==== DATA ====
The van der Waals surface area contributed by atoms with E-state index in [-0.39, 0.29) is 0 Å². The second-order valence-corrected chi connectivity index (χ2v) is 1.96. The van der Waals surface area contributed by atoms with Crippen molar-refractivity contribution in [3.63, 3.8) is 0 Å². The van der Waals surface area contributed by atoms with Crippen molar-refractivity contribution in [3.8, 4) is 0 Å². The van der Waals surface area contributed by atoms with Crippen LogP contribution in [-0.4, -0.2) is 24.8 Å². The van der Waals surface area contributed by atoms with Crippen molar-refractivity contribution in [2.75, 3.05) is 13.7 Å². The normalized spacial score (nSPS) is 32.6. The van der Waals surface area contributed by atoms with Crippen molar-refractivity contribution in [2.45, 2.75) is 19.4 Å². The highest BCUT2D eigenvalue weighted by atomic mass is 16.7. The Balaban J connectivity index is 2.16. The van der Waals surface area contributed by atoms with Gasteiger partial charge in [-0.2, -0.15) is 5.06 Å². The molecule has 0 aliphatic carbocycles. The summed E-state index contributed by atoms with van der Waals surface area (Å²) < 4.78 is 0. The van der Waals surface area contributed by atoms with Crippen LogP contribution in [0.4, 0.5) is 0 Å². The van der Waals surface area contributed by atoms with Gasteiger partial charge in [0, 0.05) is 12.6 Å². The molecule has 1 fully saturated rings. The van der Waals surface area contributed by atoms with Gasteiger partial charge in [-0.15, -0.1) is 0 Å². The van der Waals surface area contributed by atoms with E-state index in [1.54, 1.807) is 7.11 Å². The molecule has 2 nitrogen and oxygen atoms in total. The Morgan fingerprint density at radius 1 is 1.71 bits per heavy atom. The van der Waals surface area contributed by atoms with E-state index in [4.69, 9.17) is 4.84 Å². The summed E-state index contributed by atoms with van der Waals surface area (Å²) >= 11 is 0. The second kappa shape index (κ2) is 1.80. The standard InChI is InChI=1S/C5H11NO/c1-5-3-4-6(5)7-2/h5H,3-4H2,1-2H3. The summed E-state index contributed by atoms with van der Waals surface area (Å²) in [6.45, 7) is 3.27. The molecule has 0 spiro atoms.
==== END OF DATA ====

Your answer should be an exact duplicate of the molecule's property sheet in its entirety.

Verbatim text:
The van der Waals surface area contributed by atoms with E-state index in [-0.39, 0.29) is 0 Å². The second-order valence-corrected chi connectivity index (χ2v) is 1.96. The van der Waals surface area contributed by atoms with Crippen molar-refractivity contribution in [3.63, 3.8) is 0 Å². The van der Waals surface area contributed by atoms with Crippen molar-refractivity contribution in [3.8, 4) is 0 Å². The van der Waals surface area contributed by atoms with Crippen LogP contribution in [-0.4, -0.2) is 24.8 Å². The van der Waals surface area contributed by atoms with Crippen molar-refractivity contribution in [2.75, 3.05) is 13.7 Å². The normalized spacial score (nSPS) is 32.6. The van der Waals surface area contributed by atoms with Crippen molar-refractivity contribution in [2.45, 2.75) is 19.4 Å². The highest BCUT2D eigenvalue weighted by atomic mass is 16.7. The Balaban J connectivity index is 2.16. The van der Waals surface area contributed by atoms with Gasteiger partial charge in [-0.2, -0.15) is 5.06 Å². The molecule has 0 aliphatic carbocycles. The summed E-state index contributed by atoms with van der Waals surface area (Å²) < 4.78 is 0. The van der Waals surface area contributed by atoms with Crippen LogP contribution in [0.4, 0.5) is 0 Å². The van der Waals surface area contributed by atoms with Gasteiger partial charge in [0, 0.05) is 12.6 Å². The molecule has 1 fully saturated rings. The van der Waals surface area contributed by atoms with Gasteiger partial charge in [-0.15, -0.1) is 0 Å². The van der Waals surface area contributed by atoms with E-state index in [1.54, 1.807) is 7.11 Å². The molecule has 2 nitrogen and oxygen atoms in total. The Morgan fingerprint density at radius 1 is 1.71 bits per heavy atom. The van der Waals surface area contributed by atoms with E-state index in [4.69, 9.17) is 4.84 Å². The summed E-state index contributed by atoms with van der Waals surface area (Å²) >= 11 is 0. The second kappa shape index (κ2) is 1.80. The standard InChI is InChI=1S/C5H11NO/c1-5-3-4-6(5)7-2/h5H,3-4H2,1-2H3. The summed E-state index contributed by atoms with van der Waals surface area (Å²) in [6.45, 7) is 3.27. The molecule has 0 spiro atoms.